Inside Ennio Morricone's Lauded, Enduring Score for The Mission
When Ennio Morricone died in July, I hesitated to dedicate this next Music in Film piece to him. Aside from wondering what I could add to the flood of tributes and memorials to one of film music's most prolific and loved composers, three editions into the series, I was keen to move into more underrepresented territory.
While reading the tributes, though, I was struck by the word "master," which appeared again and again, alternating with the Italian "maestro," a favorite nickname bestowed by Morricone's fans. "Maestro" has a separate meaning and context that stretches back to 18th century Italian—defined by Oxford University's online dictionary as "a distinguished musician, especially a conductor of classical music"—but the two words translate directly. What struck me about the appearance of these epithets was a distinct sense of obsolescence. As well as being a gendered term with patriarchal connotations ("master of the house"), its colonial overtones are hard to avoid. In the context of the arts, it implies a certain Romantic nostalgia for a mythologized time when artists were absolute artists, unfettered by mundane distractions and wage labor.
Coinciding with the rapid expansion and consolidation of European imperialism, the Romantic period (late 18th to mid 19th century) gave rise to this individualistic idea of the artist as a singular, independent genius—an idea that was made possible by and erased the immense labor of a multitude, both domestic and colonial. Interestingly, at this time the word "genius," which had originally meant a guiding spirit or something that bestowed inspiration, took on its current meaning of an individual with exceptional ability. It's unsurprising, then, that these words ring strangely in a world that's not only, slowly but surely, opening up to diversity and the immense contributions to culture made by underrepresented people, but also one in which musicians and composers must be IT-skilled and savvy to digital marketing as well as exceeding in their art, and tend to work diffusely in collaboration with writers, producers and other artists.
Above even this is a growing acceptance of the idea, which has worked its way from feminist and postcolonial theory into mainstream parlance, that the "masters" or "greats," in other words the artistic canons, have always been chosen by a powerful minority of gatekeepers, in their own image. It's this that feels uncomfortable seeing the word "master" pop up again and again in these memorials. It is universally acknowledged that Morricone is one of "the great" film composers, but at the expense of who (or what)? This was the source of my hesitation, but it's also what warrants yet another Morricone piece: Because he was made canonical almost in spite of himself, and while some of his scores regularly top "best-of" lists, many more were deliberately anti-establishment, anti-individualistic, and by some standards even anti-musical.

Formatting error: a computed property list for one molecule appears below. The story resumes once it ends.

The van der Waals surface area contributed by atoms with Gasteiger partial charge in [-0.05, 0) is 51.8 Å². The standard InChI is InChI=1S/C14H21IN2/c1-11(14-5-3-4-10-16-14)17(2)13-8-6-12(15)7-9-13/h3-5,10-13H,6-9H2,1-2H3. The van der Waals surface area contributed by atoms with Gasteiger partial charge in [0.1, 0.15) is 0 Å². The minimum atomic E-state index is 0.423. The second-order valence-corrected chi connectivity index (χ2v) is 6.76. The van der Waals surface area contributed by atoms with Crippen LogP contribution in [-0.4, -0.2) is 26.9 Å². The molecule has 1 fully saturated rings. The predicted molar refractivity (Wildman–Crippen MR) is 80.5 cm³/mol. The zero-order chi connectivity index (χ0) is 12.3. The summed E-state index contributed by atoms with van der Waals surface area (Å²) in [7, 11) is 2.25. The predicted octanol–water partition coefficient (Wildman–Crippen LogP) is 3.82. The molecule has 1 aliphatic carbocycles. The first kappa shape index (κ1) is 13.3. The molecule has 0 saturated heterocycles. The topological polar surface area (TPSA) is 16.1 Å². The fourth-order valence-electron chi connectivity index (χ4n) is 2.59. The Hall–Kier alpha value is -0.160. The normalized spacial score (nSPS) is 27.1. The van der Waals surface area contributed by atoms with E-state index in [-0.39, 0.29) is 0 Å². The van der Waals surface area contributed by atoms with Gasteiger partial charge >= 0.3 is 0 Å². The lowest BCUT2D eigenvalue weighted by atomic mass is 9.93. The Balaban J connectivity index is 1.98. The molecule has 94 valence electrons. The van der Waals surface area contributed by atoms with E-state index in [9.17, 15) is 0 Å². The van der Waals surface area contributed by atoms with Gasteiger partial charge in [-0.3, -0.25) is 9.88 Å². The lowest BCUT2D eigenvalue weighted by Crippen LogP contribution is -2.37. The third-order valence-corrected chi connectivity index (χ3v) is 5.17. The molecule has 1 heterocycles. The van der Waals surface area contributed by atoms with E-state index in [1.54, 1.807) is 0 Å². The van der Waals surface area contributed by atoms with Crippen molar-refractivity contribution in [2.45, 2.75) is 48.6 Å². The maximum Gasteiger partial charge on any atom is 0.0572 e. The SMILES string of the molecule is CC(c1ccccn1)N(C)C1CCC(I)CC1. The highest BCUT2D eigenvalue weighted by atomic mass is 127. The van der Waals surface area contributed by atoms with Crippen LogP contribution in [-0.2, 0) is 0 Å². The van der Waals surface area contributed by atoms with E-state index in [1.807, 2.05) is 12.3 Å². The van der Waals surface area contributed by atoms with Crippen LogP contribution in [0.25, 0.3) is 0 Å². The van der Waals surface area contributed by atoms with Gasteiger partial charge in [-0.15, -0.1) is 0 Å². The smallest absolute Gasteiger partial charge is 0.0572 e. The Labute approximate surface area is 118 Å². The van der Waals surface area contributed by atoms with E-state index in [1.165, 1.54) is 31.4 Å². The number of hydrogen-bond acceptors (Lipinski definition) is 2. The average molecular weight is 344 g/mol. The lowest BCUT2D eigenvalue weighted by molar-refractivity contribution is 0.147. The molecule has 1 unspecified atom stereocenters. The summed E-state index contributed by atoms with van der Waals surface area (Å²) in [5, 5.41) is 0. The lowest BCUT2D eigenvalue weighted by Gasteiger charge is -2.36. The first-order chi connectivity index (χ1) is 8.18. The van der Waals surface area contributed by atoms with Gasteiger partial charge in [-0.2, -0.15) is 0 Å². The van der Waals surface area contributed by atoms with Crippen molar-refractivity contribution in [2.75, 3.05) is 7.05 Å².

We'll start, though, with a score considered by many to be his "masterpiece." Roland Joffé's The Mission is a film about masters, set in the 18th century in Guarani lands around the Iguazu Falls, which lie between modern-day Brazil, Argentina and Paraguay. Roger Ebert wrote upon the film's release in 1986: "Two great colonial forces are competing for the hearts and minds of the native Indians. On the one hand, there are the imperialist plunderers, who want to establish a trade in riches and slaves. On the other hand, there are the missionaries, who want to convert the Indians to Christ." All action and moral tension centers around the struggle between these two groups, a struggle which is personified in Robert De Niro's character, Rodrigo Mendoza, a slave-trader who becomes a missionary after killing his brother and suffering a crisis of conscience.
The antagonists in the movie are the Spanish and Portugese colonists, who are frustrated at losing potential slaves to the Jesuit missions, where the indigenous converts are protected from enslavement, and the story revolves around a visit from a papal emissary who arrives under the pretense of auditing the missions to decide whether to keep them open, but already carrying orders to close them, due to pressure on the Vatican in Europe from the Spanish and Portugese governments. When the Jesuits realize their case for keeping the missions is hopeless, the central question becomes the question of violent versus non-violent resistance, with the priests split between the pacifism of Jeremy Irons' Father Gabriel and Mendoza, who takes up arms once again, this time to fight for the Guarani.